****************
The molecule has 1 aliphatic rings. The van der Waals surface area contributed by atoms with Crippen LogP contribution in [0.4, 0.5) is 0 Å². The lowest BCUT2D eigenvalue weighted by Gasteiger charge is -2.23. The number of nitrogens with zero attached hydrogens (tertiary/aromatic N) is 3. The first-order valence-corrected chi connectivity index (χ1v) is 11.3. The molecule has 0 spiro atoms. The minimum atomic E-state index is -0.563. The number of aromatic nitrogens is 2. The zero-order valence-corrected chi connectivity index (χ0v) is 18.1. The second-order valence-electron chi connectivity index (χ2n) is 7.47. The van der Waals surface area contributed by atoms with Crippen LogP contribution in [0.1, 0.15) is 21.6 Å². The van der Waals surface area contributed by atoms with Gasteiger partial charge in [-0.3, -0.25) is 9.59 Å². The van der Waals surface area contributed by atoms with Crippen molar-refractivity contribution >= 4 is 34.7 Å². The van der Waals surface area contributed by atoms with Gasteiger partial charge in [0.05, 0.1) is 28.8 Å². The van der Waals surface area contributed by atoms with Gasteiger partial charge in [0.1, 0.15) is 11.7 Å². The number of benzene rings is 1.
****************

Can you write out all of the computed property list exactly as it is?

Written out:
The molecule has 1 aliphatic rings. The van der Waals surface area contributed by atoms with Crippen LogP contribution in [0.4, 0.5) is 0 Å². The lowest BCUT2D eigenvalue weighted by Gasteiger charge is -2.23. The number of nitrogens with zero attached hydrogens (tertiary/aromatic N) is 3. The first-order valence-corrected chi connectivity index (χ1v) is 11.3. The molecule has 0 spiro atoms. The minimum atomic E-state index is -0.563. The number of aromatic nitrogens is 2. The zero-order valence-corrected chi connectivity index (χ0v) is 18.1. The second-order valence-electron chi connectivity index (χ2n) is 7.47. The van der Waals surface area contributed by atoms with Crippen LogP contribution in [0.1, 0.15) is 21.6 Å². The van der Waals surface area contributed by atoms with Gasteiger partial charge in [-0.3, -0.25) is 9.59 Å². The van der Waals surface area contributed by atoms with Crippen molar-refractivity contribution >= 4 is 34.7 Å². The van der Waals surface area contributed by atoms with Gasteiger partial charge in [0.05, 0.1) is 28.8 Å². The van der Waals surface area contributed by atoms with Gasteiger partial charge in [0.1, 0.15) is 11.7 Å². The number of benzene rings is 1.